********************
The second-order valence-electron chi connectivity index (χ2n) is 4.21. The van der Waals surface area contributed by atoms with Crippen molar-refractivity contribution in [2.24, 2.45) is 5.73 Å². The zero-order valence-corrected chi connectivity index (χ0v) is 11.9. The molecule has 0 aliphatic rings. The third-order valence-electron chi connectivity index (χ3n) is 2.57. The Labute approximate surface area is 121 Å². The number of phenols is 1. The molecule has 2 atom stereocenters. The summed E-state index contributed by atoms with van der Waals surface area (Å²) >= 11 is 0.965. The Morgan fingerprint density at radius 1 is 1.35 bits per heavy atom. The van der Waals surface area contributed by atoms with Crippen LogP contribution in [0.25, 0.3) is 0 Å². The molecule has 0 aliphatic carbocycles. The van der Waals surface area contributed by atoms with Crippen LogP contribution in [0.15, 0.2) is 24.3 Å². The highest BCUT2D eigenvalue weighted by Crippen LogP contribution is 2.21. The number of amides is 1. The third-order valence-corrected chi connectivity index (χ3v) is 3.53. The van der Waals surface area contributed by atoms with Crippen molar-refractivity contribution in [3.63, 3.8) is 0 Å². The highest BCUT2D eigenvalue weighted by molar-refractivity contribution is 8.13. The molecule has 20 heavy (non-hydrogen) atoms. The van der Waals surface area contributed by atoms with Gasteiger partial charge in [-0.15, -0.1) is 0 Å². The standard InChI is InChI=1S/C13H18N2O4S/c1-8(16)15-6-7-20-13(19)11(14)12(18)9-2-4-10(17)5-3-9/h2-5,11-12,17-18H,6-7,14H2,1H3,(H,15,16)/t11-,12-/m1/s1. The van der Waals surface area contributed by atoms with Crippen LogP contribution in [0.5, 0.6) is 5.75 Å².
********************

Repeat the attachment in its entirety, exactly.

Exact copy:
The second-order valence-electron chi connectivity index (χ2n) is 4.21. The van der Waals surface area contributed by atoms with Crippen molar-refractivity contribution in [2.24, 2.45) is 5.73 Å². The zero-order valence-corrected chi connectivity index (χ0v) is 11.9. The molecule has 0 aliphatic rings. The third-order valence-electron chi connectivity index (χ3n) is 2.57. The Labute approximate surface area is 121 Å². The number of phenols is 1. The molecule has 2 atom stereocenters. The summed E-state index contributed by atoms with van der Waals surface area (Å²) >= 11 is 0.965. The Morgan fingerprint density at radius 1 is 1.35 bits per heavy atom. The van der Waals surface area contributed by atoms with Crippen LogP contribution in [0.25, 0.3) is 0 Å². The molecule has 0 aliphatic carbocycles. The van der Waals surface area contributed by atoms with Crippen LogP contribution in [0.15, 0.2) is 24.3 Å². The highest BCUT2D eigenvalue weighted by Crippen LogP contribution is 2.21. The number of amides is 1. The third-order valence-corrected chi connectivity index (χ3v) is 3.53. The van der Waals surface area contributed by atoms with Crippen molar-refractivity contribution in [3.63, 3.8) is 0 Å². The highest BCUT2D eigenvalue weighted by molar-refractivity contribution is 8.13. The molecule has 20 heavy (non-hydrogen) atoms. The van der Waals surface area contributed by atoms with Gasteiger partial charge in [-0.15, -0.1) is 0 Å². The standard InChI is InChI=1S/C13H18N2O4S/c1-8(16)15-6-7-20-13(19)11(14)12(18)9-2-4-10(17)5-3-9/h2-5,11-12,17-18H,6-7,14H2,1H3,(H,15,16)/t11-,12-/m1/s1. The van der Waals surface area contributed by atoms with Crippen LogP contribution in [0.5, 0.6) is 5.75 Å².